Digestion and gastrointestinal function
Digestion of carbohydrates
Carbohydrates include sugars, starches and fiber. They are essentially long chains of saccharides (simple molecules like glucose). Enzymes such as amylase and disaccharidases help breakdown these chains to single molecules that can be absorbed by the intestines.
Amylase is a protein (or enzyme) that helps break down long chains of saccharides. It is found in breastmilk and saliva. It is also secreted into the intestines by the pancreas.
Disaccharidases are proteins that help break 2-unit groups of saccharides into separate molecules. Lactose (the main carbohydrate in milk) requires a disaccharidase called lactase for digestion. The disaccharidases are found in the walls of the intestines.
Monosaccharides (such as glucose, galactose and fructose) can be absorbed by the intestinal wall directly with the help of water and sodium.
An excess of saccharides can cause diarrhea. This is how some constipation medicines like lactulose (a disaccharide) work. Excess fruit juice (fructose) or "sugar-free" foods (sorbitol) can also cause diarrhea for this reason.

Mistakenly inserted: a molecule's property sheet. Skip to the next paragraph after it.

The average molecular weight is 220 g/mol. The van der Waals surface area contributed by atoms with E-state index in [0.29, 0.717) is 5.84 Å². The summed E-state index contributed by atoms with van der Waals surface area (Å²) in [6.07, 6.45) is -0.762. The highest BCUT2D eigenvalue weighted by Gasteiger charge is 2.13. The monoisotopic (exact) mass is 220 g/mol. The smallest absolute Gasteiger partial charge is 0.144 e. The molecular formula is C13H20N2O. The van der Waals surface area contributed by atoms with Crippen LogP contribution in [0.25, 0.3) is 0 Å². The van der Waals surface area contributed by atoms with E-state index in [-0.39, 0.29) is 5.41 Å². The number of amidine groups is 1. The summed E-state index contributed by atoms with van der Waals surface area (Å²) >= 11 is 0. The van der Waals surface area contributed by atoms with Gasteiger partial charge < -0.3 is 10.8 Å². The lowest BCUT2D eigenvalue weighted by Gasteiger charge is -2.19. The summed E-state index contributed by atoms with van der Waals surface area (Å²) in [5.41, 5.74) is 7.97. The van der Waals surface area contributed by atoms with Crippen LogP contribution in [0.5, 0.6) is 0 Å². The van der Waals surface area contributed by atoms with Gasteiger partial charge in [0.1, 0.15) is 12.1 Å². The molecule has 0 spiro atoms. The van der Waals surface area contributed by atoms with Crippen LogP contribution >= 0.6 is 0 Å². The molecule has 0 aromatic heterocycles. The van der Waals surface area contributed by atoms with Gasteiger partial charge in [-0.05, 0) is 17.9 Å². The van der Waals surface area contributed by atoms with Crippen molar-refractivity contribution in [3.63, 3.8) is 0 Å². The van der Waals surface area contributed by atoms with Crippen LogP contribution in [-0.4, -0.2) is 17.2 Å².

Digestion of lipids
Lipids in milk provide about 50% of the energy requirements for infants. They contain more than twice the number of calories per gram when compared to carbohydrates and proteins.
Lipase is a protein that helps breakdown lipids (fats) for digestion. Lipase is found in breastmilk and is produced by the tongue, stomach and pancreas.
Bile acids are chemicals produced by the liver that are excreted into the intestines. They help break down fat droplets that can be digested and absorbed more easily.
Digestion of proteins
Pepsin is a protein in the stomach that is activated by stomach acid to break down proteins.
The pancreas also makes enzymes (such as trypsin and chymotrypsin) that are secreted into the small intestines to help break up protein molecules.
Enzymes in the small intestinal walls complete the breakdown of proteins into small units called amino acids which are absorbed into the blood.
Absorption of vitamins and minerals
Vitamins and minerals are absorbed directly through the intestinal walls into the blood.
Last Updated (Friday, 26 June 2009 02:27)